Study: SB17 Shows Biosimilarity to Ustekinumab for Plaque Psoriasis

News
Article

The biosimilarity was evident between SB17 (Samsung Bioepis), ustekinumab (Stelara; Janssen Immunology), and those switching from ustekinumab to SB17.

In patients continuing treatment with SB17 (Samsung Bioepis), a proposed biosimilar to Stelara, patients continuing ustekinumab (Stelara; Janssen Immunology), and those switching from ustekinumab to SB17, the efficacy, safety, and immunogenicity among the groups were comparable for up to 52 weeks, according to an abstract presented at the 2024 American Academy of Dermatology Annual Meeting being held from Mach 8 to March 13, 2024.1

a man holds a hand at a psoriasis affected area of the skin | Image Credit SergeVo - stock.adobe.com

Image Credit SergeVo - stock.adobe.com

Previously, investigators had reported on the biosimilarities between the 2 drugs up to 28 weeks and presented 2 abstracts on analytical assessments of SB17 and biosimilarity in pharmacodynamics, pharmacokinetics, and clinical efficacy for moderate-to-severe plaque psoriasis.1,2

In the current study, investigators compared the long-term data of SB17 vs ustekinumab, including switching, for individuals with moderate to severe plaque psoriasis. Treatment was randomized for either 45 mg of SB17 or ustekinumab subcutaneously at weeks 0, 4, then every 12 weeks up to 40 weeks, according to the abstract.1 At week 28, treatment for individuals was randomized to either continue their study drug or switch from ustekinumab to SB17. The efficacy, safety, and immunogenicity were all assessed by investigators.1

There were 481 individuals included in the re-randomization of treatment, with 237 continuing SB17, 122 continuing ustekinumab, and 122 switching from ustekinumab to SB17, according to the abstract. The percentage change from baseline was comparable at 95.8%, 94.5%, and 95.6%, respectively, at 52 weeks according to the Psoriasis Area and Severity Index. Furthermore, the other efficacy endpoints, which included the Physician’s Global Assessment and Dermatology Life and Quality Index, were also comparable between the groups, according to the authors of the abstract.1

Key Takeaways

  1. Efficacy, safety, and immunogenicity were comparable between SB17, Stelara (reference product), and those switching from Stelara to SB17 for up to 52 weeks.
  2. Rates of side effects and anti-drug antibodies were comparable across groups.
  3. Samsung Bioepis and Sandoz have an agreement for commercializing SB17 in certain territories, including the US (expected in February 2025, pending FDA approval).

The authors also reported that the incidence of treatment-emergent adverse events was comparable between the groups at 16.5% for the SB17 group, 23.8% for ustekinumab, and 13.9% for those who switched. Furthermore, the incidence of overall anti-drug antibodies after transition were also comparable at 5.6%, 6.7%, and 5.1%, respectively.1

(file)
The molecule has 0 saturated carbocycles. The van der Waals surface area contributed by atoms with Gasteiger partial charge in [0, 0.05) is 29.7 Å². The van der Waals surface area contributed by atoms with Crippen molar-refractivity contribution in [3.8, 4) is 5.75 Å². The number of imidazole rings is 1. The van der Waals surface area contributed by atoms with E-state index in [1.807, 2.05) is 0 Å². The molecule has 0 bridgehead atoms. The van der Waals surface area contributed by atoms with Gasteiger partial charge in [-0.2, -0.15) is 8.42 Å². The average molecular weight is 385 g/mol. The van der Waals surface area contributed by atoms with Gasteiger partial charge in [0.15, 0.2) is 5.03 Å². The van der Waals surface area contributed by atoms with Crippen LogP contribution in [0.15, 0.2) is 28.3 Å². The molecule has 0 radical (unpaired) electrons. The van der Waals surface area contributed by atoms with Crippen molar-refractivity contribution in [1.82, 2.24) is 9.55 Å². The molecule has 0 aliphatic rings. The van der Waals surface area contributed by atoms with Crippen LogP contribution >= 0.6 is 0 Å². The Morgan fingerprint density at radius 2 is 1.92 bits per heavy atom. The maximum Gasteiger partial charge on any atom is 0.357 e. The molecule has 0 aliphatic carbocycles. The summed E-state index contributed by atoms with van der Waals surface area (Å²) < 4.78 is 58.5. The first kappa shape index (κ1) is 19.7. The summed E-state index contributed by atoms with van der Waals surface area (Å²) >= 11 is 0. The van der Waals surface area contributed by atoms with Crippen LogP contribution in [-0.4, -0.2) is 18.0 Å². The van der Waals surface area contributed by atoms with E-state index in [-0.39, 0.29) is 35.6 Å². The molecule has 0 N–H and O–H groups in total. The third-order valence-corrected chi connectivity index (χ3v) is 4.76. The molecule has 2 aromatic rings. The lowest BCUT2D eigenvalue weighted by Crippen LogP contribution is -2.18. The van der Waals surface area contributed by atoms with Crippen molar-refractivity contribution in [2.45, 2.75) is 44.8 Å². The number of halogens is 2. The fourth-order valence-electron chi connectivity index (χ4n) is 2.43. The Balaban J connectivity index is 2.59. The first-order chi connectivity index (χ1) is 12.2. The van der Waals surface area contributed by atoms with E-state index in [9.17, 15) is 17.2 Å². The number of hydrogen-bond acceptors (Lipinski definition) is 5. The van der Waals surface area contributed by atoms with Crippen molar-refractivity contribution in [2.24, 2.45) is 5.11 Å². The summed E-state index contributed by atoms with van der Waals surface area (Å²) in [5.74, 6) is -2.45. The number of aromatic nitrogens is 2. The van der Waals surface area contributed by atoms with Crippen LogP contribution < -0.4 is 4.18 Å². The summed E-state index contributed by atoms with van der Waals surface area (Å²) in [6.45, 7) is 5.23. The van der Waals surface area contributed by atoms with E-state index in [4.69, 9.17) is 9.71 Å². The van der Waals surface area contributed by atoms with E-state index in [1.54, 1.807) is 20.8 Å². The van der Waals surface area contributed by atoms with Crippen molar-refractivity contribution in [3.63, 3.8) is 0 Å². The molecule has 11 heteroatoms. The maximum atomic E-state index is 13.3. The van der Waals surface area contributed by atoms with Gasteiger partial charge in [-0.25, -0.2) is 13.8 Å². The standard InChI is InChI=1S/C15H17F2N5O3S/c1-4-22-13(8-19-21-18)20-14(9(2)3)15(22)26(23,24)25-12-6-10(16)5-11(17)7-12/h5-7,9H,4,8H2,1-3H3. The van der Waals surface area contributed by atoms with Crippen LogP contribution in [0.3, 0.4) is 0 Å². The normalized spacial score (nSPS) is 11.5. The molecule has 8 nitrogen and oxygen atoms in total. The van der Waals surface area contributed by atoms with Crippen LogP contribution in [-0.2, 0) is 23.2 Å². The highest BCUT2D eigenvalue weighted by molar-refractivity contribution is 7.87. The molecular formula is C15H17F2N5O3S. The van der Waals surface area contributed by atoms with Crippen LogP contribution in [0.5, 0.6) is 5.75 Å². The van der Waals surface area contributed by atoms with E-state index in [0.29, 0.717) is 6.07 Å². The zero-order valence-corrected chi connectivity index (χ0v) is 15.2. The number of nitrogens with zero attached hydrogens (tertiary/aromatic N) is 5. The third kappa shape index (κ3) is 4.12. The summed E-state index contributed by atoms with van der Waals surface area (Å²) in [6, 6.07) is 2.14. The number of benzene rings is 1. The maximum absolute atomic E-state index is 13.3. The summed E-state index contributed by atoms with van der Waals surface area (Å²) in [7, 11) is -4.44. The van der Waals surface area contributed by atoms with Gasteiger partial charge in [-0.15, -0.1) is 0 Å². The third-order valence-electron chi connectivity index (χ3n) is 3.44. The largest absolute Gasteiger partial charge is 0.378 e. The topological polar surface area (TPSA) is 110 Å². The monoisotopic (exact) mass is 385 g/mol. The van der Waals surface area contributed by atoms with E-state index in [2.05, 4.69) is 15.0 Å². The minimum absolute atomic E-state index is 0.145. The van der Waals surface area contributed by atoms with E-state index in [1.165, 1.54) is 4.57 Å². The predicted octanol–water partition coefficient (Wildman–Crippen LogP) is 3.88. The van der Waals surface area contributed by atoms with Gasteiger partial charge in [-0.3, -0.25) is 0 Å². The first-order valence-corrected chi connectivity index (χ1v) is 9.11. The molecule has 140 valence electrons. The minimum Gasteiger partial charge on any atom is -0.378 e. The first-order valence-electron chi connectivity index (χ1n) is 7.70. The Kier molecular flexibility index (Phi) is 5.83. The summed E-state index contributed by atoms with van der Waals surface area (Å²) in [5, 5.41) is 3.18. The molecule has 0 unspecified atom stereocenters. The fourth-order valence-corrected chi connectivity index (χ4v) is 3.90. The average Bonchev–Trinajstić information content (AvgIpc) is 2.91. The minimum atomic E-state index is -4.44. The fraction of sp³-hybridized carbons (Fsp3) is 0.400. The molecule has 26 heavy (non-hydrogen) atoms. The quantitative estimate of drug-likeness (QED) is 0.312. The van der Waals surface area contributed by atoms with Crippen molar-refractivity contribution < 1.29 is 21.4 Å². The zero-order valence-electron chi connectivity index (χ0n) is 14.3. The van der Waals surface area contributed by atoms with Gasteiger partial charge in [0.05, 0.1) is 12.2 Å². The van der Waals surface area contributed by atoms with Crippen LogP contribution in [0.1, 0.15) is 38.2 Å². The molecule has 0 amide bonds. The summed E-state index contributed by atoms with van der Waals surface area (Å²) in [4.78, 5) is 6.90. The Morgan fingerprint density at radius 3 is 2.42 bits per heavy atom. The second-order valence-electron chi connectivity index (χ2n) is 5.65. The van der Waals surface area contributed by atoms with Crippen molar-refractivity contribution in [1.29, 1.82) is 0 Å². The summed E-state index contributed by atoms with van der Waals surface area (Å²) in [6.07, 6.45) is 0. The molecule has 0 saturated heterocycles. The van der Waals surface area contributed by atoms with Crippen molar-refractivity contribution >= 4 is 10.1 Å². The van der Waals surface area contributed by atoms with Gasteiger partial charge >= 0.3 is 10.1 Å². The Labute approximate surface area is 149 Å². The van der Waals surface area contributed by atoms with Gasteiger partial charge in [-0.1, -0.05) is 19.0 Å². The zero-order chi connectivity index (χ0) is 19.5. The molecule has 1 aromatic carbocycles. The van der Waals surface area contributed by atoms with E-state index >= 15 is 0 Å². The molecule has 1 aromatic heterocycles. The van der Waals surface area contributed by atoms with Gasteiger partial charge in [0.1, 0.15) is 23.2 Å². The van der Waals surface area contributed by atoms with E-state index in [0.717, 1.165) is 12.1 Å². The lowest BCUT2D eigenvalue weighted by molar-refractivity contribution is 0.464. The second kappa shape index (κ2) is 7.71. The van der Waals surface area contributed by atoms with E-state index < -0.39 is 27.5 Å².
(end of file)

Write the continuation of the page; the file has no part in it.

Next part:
In September 2023, Sandoz and Samsung Bioepis came to an agreement with the exclusive rights to commercialize SB17 in the United States, Canada, and other countries. Furthermore, according to a press release from Samsung Bioepis, the US license period will start in February 2025, with a biologic license application for the drug under review by the FDA, and if approved, the drug will be commercialized by Sandoz.3,4

The reference medication is a monoclonal antibody to interleukin-12/23 for the treatment of autoimmune disorders that include Crohn disease, plaque psoriasis, psoriatic arthritis, and ulcerative colitis.3

References
  1. Feldman S, Narbutt J, Girolomoni G, Brzezicki J, et al. Clinical similarity of SB17 (proposed ustekinumab biosimilar) to reference ustekinumab in patients with moderate to severe plaque psoriasis: randomized double-blinded phase III, 52-week results. Presented at: American Academy of Dermatology 2024 Annual Meeting. Accessed March 8, 2024.
  2. Samsung Bioepis Presents Two Abstracts for SB17, a Proposed Biosimilar to Stelara (Ustekinumab), at the 19th Annual Congress of European Crohn’s and Colitis Organisation (ECCO). News release. Samsung Bioepis. February 22, 2024. Accessed March 8, 2024. https://www.samsungbioepis.com/en/newsroom/newsroomView.do?idx=373&currentPage=1
  3. Sandoz announces exclusive deal to commercialize biosimilar ustekinumab, further reinforcing growing pipeline and immunology patient offering. News release. Novartis. September 11, 2023. Accessed March 8, 2024. https://www.novartis.com/news/media-releases/sandoz-announces-exclusive-deal-commercialize-biosimilar-ustekinumab-further-reinforcing-growing-pipeline-and-immunology-patient-offering
  4. Samsung Bioepis Secures US License Date for SB17, a Proposed Biosimilar to Stelara. News release. Samsung Bioepis. November 30, 2023. Accessed March 8, 2024. https://www.biospace.com/article/releases/samsung-bioepis-secures-us-license-date-for-sb17-a-proposed-biosimilar-to-stelara-/#:~:text=INCHEON%2C%20Korea%2C%20Nov.%2030,a%20proposed%20biosimilar%20of%20reference
Related Videos
Pride flags during pride event -- Image credit: ink drop | stock.adobe.com
Female Pharmacist Holding Tablet PC - Image credit: Tyler Olson | stock.adobe.com
pain management palliative care/Image Credits: © Aleksej - stock.adobe.com
African American male pharmacist using digital tablet during inventory in pharmacy - Image credit: sofiko14 | stock.adobe.com
palliative and hospice care/ Image Credits: © David Pereiras - stock.adobe.com
Young woman using smart phone,Social media concept. - Image credit: Urupong | stock.adobe.com
multiple myeloma clinical trial daratumumab/ Image Credits: © Dragana Gordic - stock.adobe.com
multiple myeloma clinical trial/Image Credits: © Studio Romantic - stock.adobe.com
3d rendered illustration of lung cancer 3D illustration - Image credit:  appledesign | stock.adobe.com
© 2024 MJH Life Sciences

All rights reserved.